By no means off the beaten path, the fact that so many people from all walks of life and every age, make the pilgrimage to hike up Kurama mountain makes it even more beautiful. Not only is it naturally beautiful with rambling tree roots, moss and views, but it happens to be a magical mountain where legendary spirits dwell, dotted with shrines for them along the way. A very interesting hike. We wanted to walk from Kibune town over the mountain to Kurama to end with a soak at Kurama onsen as our reward for a 2 hour or so hike. < Continue reading “Taking the path well traveled in Kurama”
Jazz Music … born in New Orleans, matured in Chicago and in NYC, and absolutely killing it into adulthood in Japan !
Traveling in Japan through the lense of tea is deeply rewarding, like a delicious bowl of matcha prepared by a gracious host. But this is not just any tea. They say “the taste of tea and zen – are one.” Drinking matcha (frothy, whisked green tea), tea ceremony and practicing Zen are inseparable philosophical and spiritual experiences. You can say the culture of tea and Japanese culture are also inseparable. Continue reading “Memoirs of a tea pilgrimage”
My first experience with fire towers in the Adirondacks was probably on Ampersand Mt. This was also my very first hike (October 1996) and maybe also one of my favorites. Little did I know then that it would take almost 20 years to see another. < Continue reading “Fire-Tower On The Mountain”
They say that Geishas are one of the most misunderstood aspects of Japanese culture. But despite what you understand or do not, there is no denying the excitement you feel when you happen to finally see a real one (and I don’t mean one of those tourists that have paid to dress up like one for a day) but a real, true to life Geisha on her own turf. Continue reading “Geisha spotting in Kyoto”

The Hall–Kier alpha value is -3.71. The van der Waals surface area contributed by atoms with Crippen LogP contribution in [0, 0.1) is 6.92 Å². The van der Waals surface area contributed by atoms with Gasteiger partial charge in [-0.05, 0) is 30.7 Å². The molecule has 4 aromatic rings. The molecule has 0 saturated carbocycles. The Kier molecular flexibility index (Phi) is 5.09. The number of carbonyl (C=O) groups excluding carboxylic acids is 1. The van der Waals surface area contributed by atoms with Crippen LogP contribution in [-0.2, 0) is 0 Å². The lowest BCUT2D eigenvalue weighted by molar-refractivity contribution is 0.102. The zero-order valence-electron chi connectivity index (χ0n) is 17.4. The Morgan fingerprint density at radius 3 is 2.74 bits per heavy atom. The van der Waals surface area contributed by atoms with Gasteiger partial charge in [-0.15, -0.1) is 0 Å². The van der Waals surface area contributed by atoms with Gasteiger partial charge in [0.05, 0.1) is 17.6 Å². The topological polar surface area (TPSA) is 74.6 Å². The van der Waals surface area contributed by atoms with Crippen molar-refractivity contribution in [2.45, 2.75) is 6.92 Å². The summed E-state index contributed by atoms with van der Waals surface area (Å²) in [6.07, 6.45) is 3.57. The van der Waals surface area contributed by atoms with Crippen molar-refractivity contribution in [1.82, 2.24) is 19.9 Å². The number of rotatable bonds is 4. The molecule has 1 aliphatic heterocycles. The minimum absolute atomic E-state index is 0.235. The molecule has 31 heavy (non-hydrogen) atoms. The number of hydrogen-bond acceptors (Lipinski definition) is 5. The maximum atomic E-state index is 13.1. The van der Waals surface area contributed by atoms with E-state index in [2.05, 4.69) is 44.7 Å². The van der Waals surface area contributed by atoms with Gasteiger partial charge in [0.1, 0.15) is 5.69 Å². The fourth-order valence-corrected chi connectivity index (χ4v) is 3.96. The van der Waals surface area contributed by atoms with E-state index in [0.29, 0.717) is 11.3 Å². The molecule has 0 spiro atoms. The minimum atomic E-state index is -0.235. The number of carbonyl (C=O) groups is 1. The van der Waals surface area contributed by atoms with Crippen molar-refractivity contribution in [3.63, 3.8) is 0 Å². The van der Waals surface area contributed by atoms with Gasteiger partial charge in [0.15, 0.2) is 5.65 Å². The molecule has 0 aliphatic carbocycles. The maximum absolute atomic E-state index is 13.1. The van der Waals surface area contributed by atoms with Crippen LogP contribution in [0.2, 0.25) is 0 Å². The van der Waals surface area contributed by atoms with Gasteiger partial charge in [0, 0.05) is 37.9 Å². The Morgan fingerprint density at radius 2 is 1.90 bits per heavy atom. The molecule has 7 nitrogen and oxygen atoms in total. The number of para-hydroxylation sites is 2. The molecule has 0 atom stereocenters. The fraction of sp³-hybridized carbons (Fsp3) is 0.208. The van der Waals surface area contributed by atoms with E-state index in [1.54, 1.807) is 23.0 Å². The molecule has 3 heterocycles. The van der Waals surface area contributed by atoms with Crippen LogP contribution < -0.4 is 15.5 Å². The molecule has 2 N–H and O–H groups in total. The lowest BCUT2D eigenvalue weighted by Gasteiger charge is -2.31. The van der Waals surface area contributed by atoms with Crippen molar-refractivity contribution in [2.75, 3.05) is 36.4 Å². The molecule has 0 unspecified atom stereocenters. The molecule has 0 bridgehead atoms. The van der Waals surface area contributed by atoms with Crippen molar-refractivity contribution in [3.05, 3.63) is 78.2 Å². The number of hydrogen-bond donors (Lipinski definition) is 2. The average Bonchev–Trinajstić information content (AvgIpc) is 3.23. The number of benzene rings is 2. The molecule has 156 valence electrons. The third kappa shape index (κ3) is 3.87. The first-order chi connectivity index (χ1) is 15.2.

Japan has perfected many things in life, but one of the best is the art of taking a bath. Taking a bath in Japan is very different than in the United States. In the U.S. we bathe to clean ourselves but in Japan you take a bath to cleanse your soul. First you take a seated shower to use soap and shampoo your hair. Once you are washed and clean – thennnn – you get into the bath for soaking your cares away. Ahhhhh…heaven. Continue reading “In hot (onsen) water”
Itadakimasu, loosely translated, means “I receive this food” and is customarily said to someone who cooks or serves your food. In a country full of rigid customs and the utmost politeness, you hear this phrase quite often. You also hear this phrase often because in Japan, food is EVERYWHERE.
Jennifer and I have shown a very picturesque side of Japan. Geishas, delicious bowls of Ramen noodles, stories of meticulously executed tea ceremony and others. Experiences and accounts that portray this country as a perfectly buffed nugget of gold. While all very accurate and true, there are some aspects of Japan we have yet to report on. In my experience these can be found in one place; Kyoto. Continue reading “Lost Kyoto “
We spent 4 nights in Kanazawa in the Teramachi temple district. When we opened our window we realized our backyard was actually a temple and could hear the temple bells ring in the morning and at night – a wonderful sound. Continue reading “Kanazawa – garden of samurais, geishas and tea”